GM Thinks ChatGPT Should Be the Future of In-Car Virtual Assistants

It’s only a matter of time before the chatbot is incorporated into your Chevy.

Originally Published: 
Cadillac Escalade dashboard

ChatGPT has been on a roll lately, landing integration into Discord, Slack, and Snapchat. The usefulness of incorporating this generative AI model into these apps seems like a reach, but it may find a real home as the foundation for a virtual personal assistant in GM’s cars.

As first reported by Semafor, GM is reportedly working on an in-car virtual assistant that’s based on ChatGPT’s models. Scott Miller, vice president of software at GM, told Semafor that the on-board virtual assistant would do more than just “simple voice commands.” GM’s voice-activated chatbot would integrate ChatGPT through Microsoft’s Azure OpenAI service, which is making it easier for anyone to incorporate the chatbot and its siblings, including Dall-e and Microsoft’s Bing chatbot.

This is the latest move in the partnership between GM and Microsoft, which previously announced that it would work on developing self-driving cars together. We may not be ready for fully autonomous cars yet, but integrating ChatGPT could be the next step toward that goal.

ChatGPT could establish itself as a real gamechanger for in-car virtual assistants.



Unlike the current applications of ChatGPT, the version that GM is working on won’t just be a simple chatbot. In an example, Miller told Semafor that you would be able to ask the in-car AI assistant how to change a tire and it would show you a how-to video on the display. In another example, you would be able to ask what a light that popped up on your dashboard meant and the virtual assistant could diagnose the issue, offer recommendations on what to do, and even schedule an appointment at an auto repair shop.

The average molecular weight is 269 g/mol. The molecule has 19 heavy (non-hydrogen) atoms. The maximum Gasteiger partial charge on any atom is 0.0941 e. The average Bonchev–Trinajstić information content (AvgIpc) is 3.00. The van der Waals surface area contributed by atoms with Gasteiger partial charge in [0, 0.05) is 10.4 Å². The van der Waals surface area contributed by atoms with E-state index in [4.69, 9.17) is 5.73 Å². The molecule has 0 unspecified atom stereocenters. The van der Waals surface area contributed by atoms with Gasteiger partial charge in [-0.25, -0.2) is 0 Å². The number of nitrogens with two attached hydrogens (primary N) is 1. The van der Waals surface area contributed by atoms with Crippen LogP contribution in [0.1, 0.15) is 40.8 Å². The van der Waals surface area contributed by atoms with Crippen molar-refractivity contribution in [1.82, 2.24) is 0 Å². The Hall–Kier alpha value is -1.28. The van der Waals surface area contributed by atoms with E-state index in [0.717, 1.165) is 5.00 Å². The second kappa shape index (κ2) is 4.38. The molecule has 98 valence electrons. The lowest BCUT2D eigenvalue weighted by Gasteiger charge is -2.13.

Of course, you can find the answers to most of your car trouble in the manual, but asking a chatbot is much faster than flipping through hundreds of pages. The virtual assistant could also add a layer of functionality, helping you figure out your next move when you’re caught in a roadside emergency. Virtual assistants in cars aren’t new, but adding a layer of generative AI could prove to be the next step for this technology that makes it far more useful.

For GM, this ChatGPT-based virtual assistant seems like the natural next step for its sub-brand OnStar, which has since adopted a smartphone app model. However, there are still probably roadside situations where a GM-specific version of Clippy may not be the help you’re looking for.

Most GM models already have some form of a virtual assistant.



Going off Miller’s comments, it sounds like GM is still in the early stages of integrating ChatGPT across its brands, like Chevrolet, Buick, GMC, and Cadillac. Miller didn’t disclose which AI models GM is using, nor did he reveal if the AI assistant has a name yet.

We could still be a while away from seeing GM officially announce its own virtual assistant derived from ChatGPT. However, with how fast ChatGPT adoption is moving lately, we’re expecting it to be sooner, rather than later. Now, GM just needs to find a snappy name for its virtual assistant. “Hey, Genny” anyone?

This article was originally published on

Related Tags